‘The Briefcase’: Exploitative Reality TV At Its Worst

The Briefcase - CBS, Reality Shows

Source: CBS

Throughout the popularity of reality TV, there have been plenty of awful shows to hit the airwave. We’ve seen The Swan put a group of women through round after round of plastic surgery for the sake of a manufactured standard of beauty. Others have simply been inane depictions of pointless people, usually denoted by a “Real Housewives” preceding the city in its title. But CBS’s newest hit show takes the cake in terms of exploiting the less-fortunate, in the horrifically Faustian bargain posted by The Briefcase.

The basic concept of The Briefcase is simple enough. A struggling family is gifted with a briefcase containing $101,000. They are then given two choices: Keep the money, or give it another struggling family described to them by the show. Little do they know, the other family also has been given a similar briefcase and the same dilemma. On the surface, it seems like your run-of-the-mill reality TV social experiment, but you don’t have to drill down too far to see the rotten underbelly of this show.

Any family choosing to be “selfish” and keep the briefcase full of money that could put food on their table is guilted into feeling like they’ve doomed a similarly struggling family. It’s a rare form of psychological torture that Time even went so far as to dub a part of “the worst reality TV show ever.”

CBS executives in charge of green-lighting this new series are guilty of exploiting innocent, desperate people. Putting a six-figure sum of cash in front of people in despair and then making them feel guilty for taking the money is not something moral individuals do.

Huffington Post isn’t any kinder in their review, calling The Briefcase “a combination of the humiliation of publicly enduring pain for the promise of being rescued from financial ruin.”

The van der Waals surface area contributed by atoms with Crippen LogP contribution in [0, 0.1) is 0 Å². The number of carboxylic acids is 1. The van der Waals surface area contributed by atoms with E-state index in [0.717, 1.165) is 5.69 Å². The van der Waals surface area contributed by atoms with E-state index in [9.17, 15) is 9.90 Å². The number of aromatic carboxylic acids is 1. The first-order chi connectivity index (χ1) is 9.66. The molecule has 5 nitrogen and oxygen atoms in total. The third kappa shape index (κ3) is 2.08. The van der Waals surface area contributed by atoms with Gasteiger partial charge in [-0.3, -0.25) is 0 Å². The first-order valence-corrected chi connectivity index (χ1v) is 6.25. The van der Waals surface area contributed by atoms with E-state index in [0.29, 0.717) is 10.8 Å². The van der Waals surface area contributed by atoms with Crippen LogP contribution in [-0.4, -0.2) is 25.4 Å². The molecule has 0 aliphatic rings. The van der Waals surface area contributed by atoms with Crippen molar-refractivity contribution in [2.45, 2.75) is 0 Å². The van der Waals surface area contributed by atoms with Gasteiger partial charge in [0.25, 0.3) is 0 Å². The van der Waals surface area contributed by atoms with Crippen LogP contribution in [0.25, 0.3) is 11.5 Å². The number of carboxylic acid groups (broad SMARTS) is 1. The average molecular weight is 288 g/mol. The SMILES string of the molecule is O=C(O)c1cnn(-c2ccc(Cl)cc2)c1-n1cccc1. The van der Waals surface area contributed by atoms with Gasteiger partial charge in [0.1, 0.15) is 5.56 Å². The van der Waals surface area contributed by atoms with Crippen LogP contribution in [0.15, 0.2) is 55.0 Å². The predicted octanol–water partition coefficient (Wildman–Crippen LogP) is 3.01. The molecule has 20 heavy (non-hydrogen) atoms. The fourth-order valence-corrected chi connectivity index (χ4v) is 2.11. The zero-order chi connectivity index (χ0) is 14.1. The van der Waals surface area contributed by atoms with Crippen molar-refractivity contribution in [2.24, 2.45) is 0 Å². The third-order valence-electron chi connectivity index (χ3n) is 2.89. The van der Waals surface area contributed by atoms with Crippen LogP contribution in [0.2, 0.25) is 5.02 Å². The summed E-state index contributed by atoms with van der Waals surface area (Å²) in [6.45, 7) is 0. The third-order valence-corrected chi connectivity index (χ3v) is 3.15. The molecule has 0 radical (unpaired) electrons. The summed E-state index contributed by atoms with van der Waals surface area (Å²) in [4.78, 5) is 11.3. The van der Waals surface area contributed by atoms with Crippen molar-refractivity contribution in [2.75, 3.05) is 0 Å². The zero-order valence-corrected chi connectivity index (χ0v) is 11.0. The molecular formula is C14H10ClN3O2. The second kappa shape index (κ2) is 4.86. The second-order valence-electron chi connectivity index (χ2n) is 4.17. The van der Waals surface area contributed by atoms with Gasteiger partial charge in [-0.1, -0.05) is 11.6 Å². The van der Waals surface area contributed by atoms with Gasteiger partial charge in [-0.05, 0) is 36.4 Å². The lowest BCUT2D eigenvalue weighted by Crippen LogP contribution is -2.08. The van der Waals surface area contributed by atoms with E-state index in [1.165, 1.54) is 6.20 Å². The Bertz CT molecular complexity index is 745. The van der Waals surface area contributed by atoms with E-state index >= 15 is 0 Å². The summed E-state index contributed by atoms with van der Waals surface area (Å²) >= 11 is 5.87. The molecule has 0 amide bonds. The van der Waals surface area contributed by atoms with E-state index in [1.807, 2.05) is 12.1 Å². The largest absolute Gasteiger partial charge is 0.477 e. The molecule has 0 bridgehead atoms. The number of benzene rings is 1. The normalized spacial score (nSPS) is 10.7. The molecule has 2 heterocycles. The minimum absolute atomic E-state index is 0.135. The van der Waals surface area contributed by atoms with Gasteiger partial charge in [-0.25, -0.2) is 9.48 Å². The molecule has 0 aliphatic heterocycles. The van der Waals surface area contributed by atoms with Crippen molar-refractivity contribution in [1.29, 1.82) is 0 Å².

What we have is the lowest common denominator in a genre of television where the bar is already set pretty low as it is. Perhaps the most unsettling part of all this though, is the fact that the show’s debut to 6.8 million viewers was the best of the ten reality series premieres aired by the “Big 4″ of networks over the last year (FOX, ABC, CBS, and NBC). Simply put, it’s not going anywhere, no matter how horrible its concept is. In an entertainment climate that allowed The Jersey Shore to continue on for six seasons, sometimes morbid fascination wins out over morals.

The reaction to this has come in the form of an online petition, that as of publish for this article, has reached almost 22,000 signatures. The petition calls for the cancelation of The Briefcase, citing it as “altruism porn” that “exploits the suffering of real families.” Unfortunately, it’ll take far more than a collection of signatures to get CBS to ax a series hauling in that many viewers. Anything short of viewers not tuning in will be folly, especially for a network concerned only with the bottom line (read: All networks).

So what does the future hold for the wildly exploitative show? Much of the negative critical fallout cuts both ways, giving The Briefcase a forbidden fruit appeal it likely wouldn’t have had before. Eventually though, the tides will turn on a show that overtly harms the lower-middle class of our country (aka the average network TV viewer). We can only hope that it doesn’t take long before this happens.

Follow Nick on Twitter @NickNorthwest

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